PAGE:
WHAT: 11th World Stroke Congress brings together leading international stroke experts and an unparalleled scientific program covering epidemiology, prevention, acute care, recovery and rehabilitation in 100s of sessions and oral posters. Congress is attended by stroke professionals, researchers, policy makers, survivors and caregivers from around the world. #worldstroke2018
WHERE: Montreal, Canada, Palais des Congrès
WHEN: October 17 – 20, 2018
MEDIA OPPORTUNTIES: Stroke experts and people with lived experience of stroke will be available for interviews.
TODAY’S CONGRESS HIGHLIGHTS
- Basilar artery occlusion Endovascular intervention versus Standard medical Treatment (BEST) Trial: Primary results of a multi-centre randomized controlled trial. The BEST trial, a Chinese-government funded multi-centre trial, compares the benefit of endovascular treatment (ET) to standard medical care. Presenters Dr. Raul Nogueira of Emory University and Dr. Xinfeng Liu of Nanjing University (China) will present the study, which found patients treated with ET achieved significantly better outcomes. (11:10 am, Hall B)
- Randomized controlled trial of the safety and efficacy of dabigatran etexilate vs. dose-adjusted warfarin in patients with cerebral venous thrombosis (RE-SPECT CVT) (11:30 am, Hall B)
- EXtending the time for Thrombolysis in Emergency Neurological Deficits – EXTEND (11:50 am, Hall B)
- Sphenopalatine ganglion stimulation to augment collateral perfusion primary in acute ischemic stroke: Primary results of the IMPACT-24B pivotal trial (12:10 pm, Hall B)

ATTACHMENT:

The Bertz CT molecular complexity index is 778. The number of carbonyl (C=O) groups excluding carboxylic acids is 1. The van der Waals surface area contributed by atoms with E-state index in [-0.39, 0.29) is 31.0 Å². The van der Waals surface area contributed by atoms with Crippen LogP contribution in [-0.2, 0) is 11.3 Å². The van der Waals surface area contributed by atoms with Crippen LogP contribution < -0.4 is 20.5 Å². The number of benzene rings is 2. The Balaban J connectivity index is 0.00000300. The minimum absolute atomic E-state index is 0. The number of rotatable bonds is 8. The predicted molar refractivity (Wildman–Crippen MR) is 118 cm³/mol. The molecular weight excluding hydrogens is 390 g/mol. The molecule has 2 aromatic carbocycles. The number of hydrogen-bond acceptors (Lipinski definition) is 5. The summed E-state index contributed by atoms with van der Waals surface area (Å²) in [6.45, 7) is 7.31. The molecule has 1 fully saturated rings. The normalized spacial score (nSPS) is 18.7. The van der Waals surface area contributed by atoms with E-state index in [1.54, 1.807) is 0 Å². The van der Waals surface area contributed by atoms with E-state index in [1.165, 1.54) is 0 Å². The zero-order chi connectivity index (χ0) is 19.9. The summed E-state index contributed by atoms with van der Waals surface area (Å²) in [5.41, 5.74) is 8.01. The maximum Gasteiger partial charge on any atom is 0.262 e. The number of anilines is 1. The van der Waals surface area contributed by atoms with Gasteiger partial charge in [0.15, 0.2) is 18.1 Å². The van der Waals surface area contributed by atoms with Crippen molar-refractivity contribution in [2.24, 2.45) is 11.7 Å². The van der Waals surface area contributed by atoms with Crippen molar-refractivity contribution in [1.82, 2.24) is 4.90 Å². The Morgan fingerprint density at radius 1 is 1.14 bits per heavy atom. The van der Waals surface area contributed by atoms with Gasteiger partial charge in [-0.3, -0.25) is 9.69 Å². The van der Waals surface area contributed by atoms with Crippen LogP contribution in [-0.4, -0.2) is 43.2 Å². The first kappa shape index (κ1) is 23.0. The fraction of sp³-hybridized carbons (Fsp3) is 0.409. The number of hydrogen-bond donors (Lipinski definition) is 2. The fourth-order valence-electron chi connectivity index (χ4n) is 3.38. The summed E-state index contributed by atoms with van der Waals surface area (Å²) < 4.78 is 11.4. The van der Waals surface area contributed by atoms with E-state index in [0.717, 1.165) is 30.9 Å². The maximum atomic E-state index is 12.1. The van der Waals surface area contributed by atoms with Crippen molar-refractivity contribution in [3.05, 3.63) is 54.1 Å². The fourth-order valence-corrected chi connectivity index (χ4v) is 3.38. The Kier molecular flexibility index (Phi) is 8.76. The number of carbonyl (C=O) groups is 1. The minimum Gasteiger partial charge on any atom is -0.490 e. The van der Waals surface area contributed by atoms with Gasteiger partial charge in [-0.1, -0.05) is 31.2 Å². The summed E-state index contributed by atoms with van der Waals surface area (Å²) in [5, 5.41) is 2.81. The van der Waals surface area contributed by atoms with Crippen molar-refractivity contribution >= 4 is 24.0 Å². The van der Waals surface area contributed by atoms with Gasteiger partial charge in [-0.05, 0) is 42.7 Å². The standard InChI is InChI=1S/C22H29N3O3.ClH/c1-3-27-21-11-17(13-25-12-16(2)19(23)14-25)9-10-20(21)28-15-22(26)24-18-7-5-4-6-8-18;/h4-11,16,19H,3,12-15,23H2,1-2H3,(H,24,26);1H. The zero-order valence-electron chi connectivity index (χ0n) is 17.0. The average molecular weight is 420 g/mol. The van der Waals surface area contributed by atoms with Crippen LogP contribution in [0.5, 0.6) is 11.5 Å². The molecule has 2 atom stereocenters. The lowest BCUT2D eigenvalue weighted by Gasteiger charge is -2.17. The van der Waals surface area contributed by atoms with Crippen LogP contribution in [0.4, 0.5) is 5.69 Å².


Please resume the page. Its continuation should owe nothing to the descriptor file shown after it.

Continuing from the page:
HOT TOPIC: Less wealthy countries struggle to meet greater need with far fewer resources
Why are low-and middle-income countries so hard hit by stroke and what can be done about it? This vital question will be discussed today at the World Stroke Congress in Montreal with the presentation of an action plan by Dr. Mayowa Owolabi of Nigeria, who leads the Lancet Neurology Commission on Stroke in Low- and Middle-Income Countries.
“Low- and middle-income countries bear over 80 per cent of the global burden of stroke, but have less than 20 per cent of the global resources to combat it,” said Dr. Owolabi.
The aging population and the increases in risk factors such as high blood pressure, obesity and diabetes are driving up stroke rates. Strokes occur, on average, 15 years earlier in low- and middle-income countries than in high-income countries. Dr. Owolabi is championing a prevention and treatment action plan to reduce premature mortality from stroke by one-third by 2030 and fundamentally and substantially improve stroke services across the globe, particularly in low- and middle-income countries.
HOT TOPIC: Building momentum to address sex differences in stroke
Women bear a greater burden of stroke than men and leading stroke experts will look at incidence and mortality rates, the impact of traditional risk factors on women versus men, the quality of care women receive compared to men, and international efforts in Europe and North America to address the challenges. “There’s no question that there is an urgent need for worldwide collaborations to develop better understanding about sex and gender differences in stroke incidence, presentation, prevention and treatments,” said Dr. Aleksandra Pikula, a stroke neurologist with expertise in stroke in young adults/women at the University Health Network in Toronto. “Only successful collaborations can improve care and recovery, especially for women, who have poorer functional outcomes and lower quality of life than men after stroke.”